SSL News: Shorter Heels Are The Future


In the Spring of 2017, I graduated from university as a former undergraduate student who’d only worn heels (I’m talking no more than 3 inches) maybe twice a week, at the most. By the summer following graduation, I began working full-time, learning the harsh realities of daily heel wearing. After a few weeks of increased discomfort in my knees and feet, I was craving my ballerina flats and sandals. The experience has made me wonder. What kind of health risk(s) are women facing if they wear heels 24/7? So, I began to learn about the effects of heels and footwear design on women’s health. How does your heel height actually affect your health? I explored this question as I did some podiatry research. In my search for answers, I came across an article published by Jessica Chou in Refinery 29 and a podcast episode “These Shoes Are Killing Me!” By Freakonomics Radio last year.

According to the podiatrists from these sources, heel lovers are at risk for lower back pain, osteoarthritis, pinched nerves, excessive knee damage, etc. all because of this societal standard of beauty and success. Fortunately for heel lovers, there can be positive benefits to short heels. To be exact, 1.5- inches seem to be the golden height of approval within the world of podiatry. A heel around this height can actually provide arch support for flat feet.

For true heel fanatics, this everyday short heel might be too far-fetched a concept. To a former stiletto lover like myself, that specific heel height could seem deplorable. But as society lives longer and more health conscious, we could possibly see more of a shift to lower heels. Remember the early days of the minimalist, ethereal fashion movement, early-adopting designers launched collections of utopian comfort-function-fit clothing that would definitely be popular fashions for something like the Divergent movie series. Anyways, we now see popular footwear designers like Aquazzura, Malone Souliers and Sophia Webster are adopting alternatively shorter heel versions (flats, kitten heels, mules, sandals, etc.) of many of their most coveted high heel designs.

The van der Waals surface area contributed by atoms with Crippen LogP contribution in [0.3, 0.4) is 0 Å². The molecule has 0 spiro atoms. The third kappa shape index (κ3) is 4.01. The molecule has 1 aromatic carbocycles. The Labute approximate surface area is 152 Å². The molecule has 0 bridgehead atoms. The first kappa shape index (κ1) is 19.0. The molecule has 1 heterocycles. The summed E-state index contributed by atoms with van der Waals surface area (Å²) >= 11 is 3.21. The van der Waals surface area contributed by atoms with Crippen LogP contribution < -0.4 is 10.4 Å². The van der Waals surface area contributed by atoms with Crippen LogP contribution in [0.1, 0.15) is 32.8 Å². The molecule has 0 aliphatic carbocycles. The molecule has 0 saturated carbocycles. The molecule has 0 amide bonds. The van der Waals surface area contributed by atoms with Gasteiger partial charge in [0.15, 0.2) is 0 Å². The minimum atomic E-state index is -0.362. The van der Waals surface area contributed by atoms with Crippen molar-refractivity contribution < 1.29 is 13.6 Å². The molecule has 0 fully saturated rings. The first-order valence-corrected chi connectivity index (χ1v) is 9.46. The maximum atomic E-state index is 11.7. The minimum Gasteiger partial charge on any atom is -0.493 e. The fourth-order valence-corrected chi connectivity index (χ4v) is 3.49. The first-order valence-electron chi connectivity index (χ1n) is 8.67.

The beloved ‘Posh Spice’ and designer herself, Victoria Beckham, has even begun to turn away from her constant sky-high stilettos as we all noted in 2016. Notorious for her former near hatred for flats, Mrs. Beckham has had an obvious change of heart as she’s now sporting sneakers as opposed to stilettos these days and including shorter heeled shoes in her ready-to-wear collections. Back in 2016, Beckham, 41, told The Telegraph, “I just can’t do heels anymore. At least not when I’m working,” a new interview. So, the questions remain. Was work the only factor in the drastic shift? Did constant heel wearing begin to put a strain on her health? I don’t know the answer. But as for me, I want to be walking upright and healthy for as long as possible, so I now consider less strenuous footwear. Anything that could possibly hinder my future quality of life is worth changing.

We now know that heels aren’t all what they’re cracked up to be. So, what can we do to change our health risks? We should now explore the world of flats: ballet, sneakers, and minimalist shoes. Personally, I’ve started to listen more to my body and wear heels in moderation.

And since we can’t completely shake our love of heels, we should be more considerate as to the materials of the shoes that we buy. Forefoot flexibility, shock absorption, and a roomy toe box are just a few key characteristics when considering your next pair. Heels with rubber soles offer these. It’s a wonder too because before I began my research, my favorite pair of heels, to this day, have super flexible, rubber soles. I can walk in them for such long periods and move around with ease. So, I’d definitely recommend you look for shoes like those.

What are your thoughts on high heels as it relates to your health? Are you willing to adjust your style to spare your body of potential health risks?

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